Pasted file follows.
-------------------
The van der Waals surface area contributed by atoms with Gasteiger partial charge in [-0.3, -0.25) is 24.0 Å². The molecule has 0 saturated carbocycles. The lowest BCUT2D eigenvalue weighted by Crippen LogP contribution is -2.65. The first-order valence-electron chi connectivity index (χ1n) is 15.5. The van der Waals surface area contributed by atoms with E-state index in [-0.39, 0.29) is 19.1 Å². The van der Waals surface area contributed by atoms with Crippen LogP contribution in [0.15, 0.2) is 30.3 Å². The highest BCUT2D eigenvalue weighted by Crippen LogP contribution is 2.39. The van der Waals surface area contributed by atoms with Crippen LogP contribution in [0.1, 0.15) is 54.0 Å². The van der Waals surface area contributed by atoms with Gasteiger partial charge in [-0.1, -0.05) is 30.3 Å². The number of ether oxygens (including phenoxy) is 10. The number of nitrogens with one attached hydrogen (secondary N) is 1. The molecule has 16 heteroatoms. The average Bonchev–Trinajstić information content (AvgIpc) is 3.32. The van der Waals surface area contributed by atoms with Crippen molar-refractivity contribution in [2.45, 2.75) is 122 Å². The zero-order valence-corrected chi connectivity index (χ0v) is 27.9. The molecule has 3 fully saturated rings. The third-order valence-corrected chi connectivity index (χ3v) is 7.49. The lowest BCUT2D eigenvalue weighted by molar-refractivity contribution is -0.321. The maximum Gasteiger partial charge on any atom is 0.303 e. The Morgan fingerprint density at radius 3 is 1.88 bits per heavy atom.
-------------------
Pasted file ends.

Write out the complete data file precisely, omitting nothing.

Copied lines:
The van der Waals surface area contributed by atoms with Gasteiger partial charge in [-0.3, -0.25) is 24.0 Å². The molecule has 0 saturated carbocycles. The lowest BCUT2D eigenvalue weighted by Crippen LogP contribution is -2.65. The first-order valence-electron chi connectivity index (χ1n) is 15.5. The van der Waals surface area contributed by atoms with E-state index in [-0.39, 0.29) is 19.1 Å². The van der Waals surface area contributed by atoms with Crippen LogP contribution in [0.15, 0.2) is 30.3 Å². The highest BCUT2D eigenvalue weighted by Crippen LogP contribution is 2.39. The van der Waals surface area contributed by atoms with Crippen LogP contribution in [0.1, 0.15) is 54.0 Å². The van der Waals surface area contributed by atoms with Gasteiger partial charge in [-0.1, -0.05) is 30.3 Å². The number of ether oxygens (including phenoxy) is 10. The number of nitrogens with one attached hydrogen (secondary N) is 1. The molecule has 16 heteroatoms. The average Bonchev–Trinajstić information content (AvgIpc) is 3.32. The van der Waals surface area contributed by atoms with Crippen molar-refractivity contribution in [2.45, 2.75) is 122 Å². The zero-order valence-corrected chi connectivity index (χ0v) is 27.9. The molecule has 3 fully saturated rings. The third-order valence-corrected chi connectivity index (χ3v) is 7.49. The lowest BCUT2D eigenvalue weighted by molar-refractivity contribution is -0.321. The maximum Gasteiger partial charge on any atom is 0.303 e. The Morgan fingerprint density at radius 3 is 1.88 bits per heavy atom.